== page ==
Upon completion of the program, students will typically take the bar exam, complete legal training, and work primarily as judges, prosecutors, and attorneys.

◆Master of Laws (LL.M) in Global Legal Practice◆


The Master of Laws (LL.M) in Global Legal Practice is a professional graduate program with an emphasis on training global legal professionals, where students study in English and can, in principle, earn a degree in just one year (one-and-a-half to two years on a part-time basis). The program operates on a full semester system, with the option of April or September intake.
Students from different international backgrounds gather to study in small classes of up to 30 students taught entirely in English. The faculty consists mainly of practicing attorneys, including American attorneys active in Japan and Japanese attorneys who work at the forefront of international legal affairs.


The curriculum is challenging and focuses on nine subject categories. Students learn about Japanese and Asian legal systems, acquire the ability to communicate in English, master cutting-edge global business and security law, and receive practical training in drafting, negotiation, arbitration, and mock trials.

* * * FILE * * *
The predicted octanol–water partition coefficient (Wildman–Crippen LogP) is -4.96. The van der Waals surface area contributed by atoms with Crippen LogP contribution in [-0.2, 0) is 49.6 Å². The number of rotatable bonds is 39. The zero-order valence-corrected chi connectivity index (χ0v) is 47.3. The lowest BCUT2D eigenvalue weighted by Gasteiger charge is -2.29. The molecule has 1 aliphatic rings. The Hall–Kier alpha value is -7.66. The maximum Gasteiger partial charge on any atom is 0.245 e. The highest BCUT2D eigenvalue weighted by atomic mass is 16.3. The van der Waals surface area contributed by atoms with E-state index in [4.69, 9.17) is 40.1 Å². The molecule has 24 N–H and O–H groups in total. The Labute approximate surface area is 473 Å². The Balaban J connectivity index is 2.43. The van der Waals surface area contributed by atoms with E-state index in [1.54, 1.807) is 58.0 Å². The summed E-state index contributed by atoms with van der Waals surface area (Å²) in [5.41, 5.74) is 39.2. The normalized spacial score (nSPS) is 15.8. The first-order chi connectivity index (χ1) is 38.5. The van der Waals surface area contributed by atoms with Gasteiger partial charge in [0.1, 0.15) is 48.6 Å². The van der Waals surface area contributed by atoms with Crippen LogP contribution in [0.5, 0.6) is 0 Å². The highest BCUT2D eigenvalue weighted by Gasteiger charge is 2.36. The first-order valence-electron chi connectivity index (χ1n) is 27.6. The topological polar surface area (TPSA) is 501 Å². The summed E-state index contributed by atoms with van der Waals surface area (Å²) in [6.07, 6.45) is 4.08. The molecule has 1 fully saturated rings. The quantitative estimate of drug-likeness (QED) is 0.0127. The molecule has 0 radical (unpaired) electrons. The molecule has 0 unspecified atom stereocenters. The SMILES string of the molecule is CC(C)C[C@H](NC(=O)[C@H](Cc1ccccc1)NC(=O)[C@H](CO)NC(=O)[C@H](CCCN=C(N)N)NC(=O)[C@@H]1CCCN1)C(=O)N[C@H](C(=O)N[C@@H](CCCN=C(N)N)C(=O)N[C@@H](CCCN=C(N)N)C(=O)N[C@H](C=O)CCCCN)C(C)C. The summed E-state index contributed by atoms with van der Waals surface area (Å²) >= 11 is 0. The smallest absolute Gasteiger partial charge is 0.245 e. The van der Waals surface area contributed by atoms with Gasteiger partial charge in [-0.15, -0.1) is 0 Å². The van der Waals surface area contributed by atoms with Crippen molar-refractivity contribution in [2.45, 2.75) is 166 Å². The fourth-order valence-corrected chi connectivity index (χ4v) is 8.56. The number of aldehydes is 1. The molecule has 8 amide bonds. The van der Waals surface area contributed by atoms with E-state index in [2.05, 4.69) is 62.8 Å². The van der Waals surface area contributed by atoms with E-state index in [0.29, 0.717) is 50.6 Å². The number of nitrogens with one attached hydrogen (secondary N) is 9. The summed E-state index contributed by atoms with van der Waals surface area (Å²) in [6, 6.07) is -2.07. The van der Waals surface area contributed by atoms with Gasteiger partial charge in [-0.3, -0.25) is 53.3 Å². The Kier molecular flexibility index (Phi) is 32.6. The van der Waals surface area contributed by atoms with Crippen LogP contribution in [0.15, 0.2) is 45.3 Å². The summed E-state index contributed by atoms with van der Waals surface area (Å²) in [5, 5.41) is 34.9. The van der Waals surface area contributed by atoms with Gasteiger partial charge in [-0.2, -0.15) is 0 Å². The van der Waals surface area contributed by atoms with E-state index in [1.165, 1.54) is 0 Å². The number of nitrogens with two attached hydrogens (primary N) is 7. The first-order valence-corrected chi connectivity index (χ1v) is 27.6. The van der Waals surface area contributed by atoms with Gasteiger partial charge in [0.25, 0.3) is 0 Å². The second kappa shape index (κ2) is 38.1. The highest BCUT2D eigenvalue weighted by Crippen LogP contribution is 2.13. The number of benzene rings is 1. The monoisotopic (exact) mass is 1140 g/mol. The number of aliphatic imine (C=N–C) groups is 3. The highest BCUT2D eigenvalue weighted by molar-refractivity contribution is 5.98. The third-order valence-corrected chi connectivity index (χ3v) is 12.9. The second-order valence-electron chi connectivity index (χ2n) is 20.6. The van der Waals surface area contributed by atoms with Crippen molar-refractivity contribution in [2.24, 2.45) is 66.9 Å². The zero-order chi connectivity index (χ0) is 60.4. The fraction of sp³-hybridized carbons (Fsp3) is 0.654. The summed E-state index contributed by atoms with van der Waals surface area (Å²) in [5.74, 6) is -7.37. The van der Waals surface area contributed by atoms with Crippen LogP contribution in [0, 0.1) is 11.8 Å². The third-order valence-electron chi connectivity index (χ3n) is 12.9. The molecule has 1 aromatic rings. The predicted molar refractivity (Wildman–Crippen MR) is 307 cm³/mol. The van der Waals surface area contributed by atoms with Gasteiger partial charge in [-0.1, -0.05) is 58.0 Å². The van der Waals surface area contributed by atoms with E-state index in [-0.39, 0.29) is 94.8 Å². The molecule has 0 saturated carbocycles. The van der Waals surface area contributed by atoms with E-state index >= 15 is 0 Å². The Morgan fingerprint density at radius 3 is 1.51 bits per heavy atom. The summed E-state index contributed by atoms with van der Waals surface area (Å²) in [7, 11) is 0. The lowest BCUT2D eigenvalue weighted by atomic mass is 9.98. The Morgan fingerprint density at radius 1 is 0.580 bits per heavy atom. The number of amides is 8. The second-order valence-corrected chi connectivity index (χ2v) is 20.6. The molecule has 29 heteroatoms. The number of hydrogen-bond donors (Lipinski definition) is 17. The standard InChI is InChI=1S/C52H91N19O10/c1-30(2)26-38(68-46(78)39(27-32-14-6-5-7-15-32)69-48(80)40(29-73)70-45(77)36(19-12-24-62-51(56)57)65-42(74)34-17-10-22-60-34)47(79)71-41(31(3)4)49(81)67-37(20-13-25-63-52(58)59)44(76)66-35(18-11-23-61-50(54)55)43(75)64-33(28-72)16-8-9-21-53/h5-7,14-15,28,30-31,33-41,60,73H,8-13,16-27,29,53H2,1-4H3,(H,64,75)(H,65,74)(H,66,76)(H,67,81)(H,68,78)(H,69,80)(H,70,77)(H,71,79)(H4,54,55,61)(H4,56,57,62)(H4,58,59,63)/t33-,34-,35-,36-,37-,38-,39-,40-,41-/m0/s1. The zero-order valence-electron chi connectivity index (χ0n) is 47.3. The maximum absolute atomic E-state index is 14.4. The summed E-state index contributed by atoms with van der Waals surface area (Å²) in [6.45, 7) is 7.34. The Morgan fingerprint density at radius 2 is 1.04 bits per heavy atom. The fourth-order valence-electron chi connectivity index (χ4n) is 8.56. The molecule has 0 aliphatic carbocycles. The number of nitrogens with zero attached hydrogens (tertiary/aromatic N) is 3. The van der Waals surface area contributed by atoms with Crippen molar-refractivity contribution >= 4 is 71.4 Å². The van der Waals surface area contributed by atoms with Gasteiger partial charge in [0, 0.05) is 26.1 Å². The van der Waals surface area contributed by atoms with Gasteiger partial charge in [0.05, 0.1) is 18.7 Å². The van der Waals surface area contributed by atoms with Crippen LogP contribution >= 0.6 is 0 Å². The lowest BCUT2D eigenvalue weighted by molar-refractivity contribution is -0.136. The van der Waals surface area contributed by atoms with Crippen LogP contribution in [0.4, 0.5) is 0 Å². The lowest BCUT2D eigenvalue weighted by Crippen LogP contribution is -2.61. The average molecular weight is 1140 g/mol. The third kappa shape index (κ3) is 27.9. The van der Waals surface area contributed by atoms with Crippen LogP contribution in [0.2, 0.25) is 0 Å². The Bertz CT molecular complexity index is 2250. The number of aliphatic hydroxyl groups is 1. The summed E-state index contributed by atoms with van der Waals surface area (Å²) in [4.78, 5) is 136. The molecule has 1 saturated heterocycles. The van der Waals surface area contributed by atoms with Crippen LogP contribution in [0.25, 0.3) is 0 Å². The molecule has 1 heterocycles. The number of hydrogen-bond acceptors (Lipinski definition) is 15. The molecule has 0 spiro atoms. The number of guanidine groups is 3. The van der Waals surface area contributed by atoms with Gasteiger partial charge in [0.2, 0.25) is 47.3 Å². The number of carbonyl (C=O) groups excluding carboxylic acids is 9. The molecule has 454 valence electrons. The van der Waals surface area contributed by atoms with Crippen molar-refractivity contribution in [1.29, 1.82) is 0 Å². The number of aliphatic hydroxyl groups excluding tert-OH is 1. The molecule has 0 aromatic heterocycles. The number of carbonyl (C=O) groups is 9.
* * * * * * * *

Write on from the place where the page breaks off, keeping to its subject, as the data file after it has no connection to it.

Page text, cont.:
Study Abroad and Other Opportunities

We foster an overseas network through the promotion of partnerships in the U.S., Asia, and Pacific Rim countries such as Australia, and by offering short-term overseas training programs, six-month study abroad programs, and double degree programs with the University of Washington, Hanoi Law University, VNUHCM-University of Economics and Law (Ho Chi Minh City), and others.

After Graduation

Graduates can expect careers in international law firms, global corporate legal departments, and international organizations like the United Nations.

2021 Bar Exam Performance by University

Top 5 Schools by # of Successful Candidates Top 5 Schools by % of Successful Candidates
1 Keio University 125 1 Aichi University 66.6%
2 Waseda University 115 2 Kyoto University 61.6%
3 Kyoto University 114 3 Hitotsubashi University 58.2%
4 The University of Tokyo 96 4 Keio University 55.1%
5 Chuo University 83 5 Tohoku University 51.3%

*Excludes preliminary bar exam applicants.

Law School Recommendations

Ms. O, Third-year Law School Student (2019 Department of Law graduate)

Ms. O, Third-year Law School Student  (2019 Department of Law graduate)

You’d think that becoming a judge, prosecutor, or lawyer is impossible for someone like myself who doesn’t like to study, wouldn’t you?
While there is no denying that studying is hard work, Keio University Law School is a place where you can gain the confidence you need to pass the bar exam, thanks to lectures by some of Japan’s best professors and a strong network of alumni. I spent four years at university immersed in student group activities, but now that I am in law school, I work hard every day with like-minded friends to prepare for the bar exam. Of course, student life still offers many fun opportunities to take snack breaks and chat about your favorite music with friends.
If you think the world of law sounds interesting, I hope you consider adding the Keio University Law School to one of your potential future options.